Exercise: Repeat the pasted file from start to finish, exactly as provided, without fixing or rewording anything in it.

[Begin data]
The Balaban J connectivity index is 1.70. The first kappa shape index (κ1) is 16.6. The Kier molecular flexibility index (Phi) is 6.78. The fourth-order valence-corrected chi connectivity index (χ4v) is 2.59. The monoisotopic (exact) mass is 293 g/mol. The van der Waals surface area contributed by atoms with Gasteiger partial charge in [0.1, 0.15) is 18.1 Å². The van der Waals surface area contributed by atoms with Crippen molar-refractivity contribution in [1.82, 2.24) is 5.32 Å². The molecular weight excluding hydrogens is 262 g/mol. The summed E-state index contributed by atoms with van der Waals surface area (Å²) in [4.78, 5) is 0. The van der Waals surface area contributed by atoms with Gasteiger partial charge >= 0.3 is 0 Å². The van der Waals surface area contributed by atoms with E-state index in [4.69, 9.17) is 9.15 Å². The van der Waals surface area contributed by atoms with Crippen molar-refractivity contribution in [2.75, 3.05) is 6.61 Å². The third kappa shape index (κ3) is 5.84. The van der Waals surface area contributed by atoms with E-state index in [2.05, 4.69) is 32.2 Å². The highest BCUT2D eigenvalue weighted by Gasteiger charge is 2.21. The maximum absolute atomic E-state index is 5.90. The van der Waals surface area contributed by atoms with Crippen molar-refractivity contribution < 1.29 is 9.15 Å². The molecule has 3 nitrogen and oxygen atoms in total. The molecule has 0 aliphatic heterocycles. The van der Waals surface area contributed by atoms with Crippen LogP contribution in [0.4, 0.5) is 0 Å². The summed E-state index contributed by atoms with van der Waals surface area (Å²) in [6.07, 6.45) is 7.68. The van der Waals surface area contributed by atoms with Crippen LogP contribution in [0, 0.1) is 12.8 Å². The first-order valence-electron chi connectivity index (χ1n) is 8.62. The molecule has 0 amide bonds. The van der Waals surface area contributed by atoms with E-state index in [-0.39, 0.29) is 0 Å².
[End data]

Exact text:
The Balaban J connectivity index is 1.70. The first kappa shape index (κ1) is 16.6. The Kier molecular flexibility index (Phi) is 6.78. The fourth-order valence-corrected chi connectivity index (χ4v) is 2.59. The monoisotopic (exact) mass is 293 g/mol. The van der Waals surface area contributed by atoms with Gasteiger partial charge in [0.1, 0.15) is 18.1 Å². The van der Waals surface area contributed by atoms with Crippen molar-refractivity contribution in [1.82, 2.24) is 5.32 Å². The molecular weight excluding hydrogens is 262 g/mol. The summed E-state index contributed by atoms with van der Waals surface area (Å²) in [4.78, 5) is 0. The van der Waals surface area contributed by atoms with Gasteiger partial charge >= 0.3 is 0 Å². The van der Waals surface area contributed by atoms with E-state index in [4.69, 9.17) is 9.15 Å². The van der Waals surface area contributed by atoms with Crippen molar-refractivity contribution in [2.75, 3.05) is 6.61 Å². The third kappa shape index (κ3) is 5.84. The van der Waals surface area contributed by atoms with E-state index in [2.05, 4.69) is 32.2 Å². The highest BCUT2D eigenvalue weighted by Gasteiger charge is 2.21. The maximum absolute atomic E-state index is 5.90. The van der Waals surface area contributed by atoms with Crippen molar-refractivity contribution < 1.29 is 9.15 Å². The molecule has 3 nitrogen and oxygen atoms in total. The molecule has 0 aliphatic heterocycles. The van der Waals surface area contributed by atoms with Crippen LogP contribution in [0.4, 0.5) is 0 Å². The summed E-state index contributed by atoms with van der Waals surface area (Å²) in [6.07, 6.45) is 7.68. The van der Waals surface area contributed by atoms with Crippen LogP contribution in [0, 0.1) is 12.8 Å². The first-order valence-electron chi connectivity index (χ1n) is 8.62. The molecule has 0 amide bonds. The van der Waals surface area contributed by atoms with E-state index in [-0.39, 0.29) is 0 Å².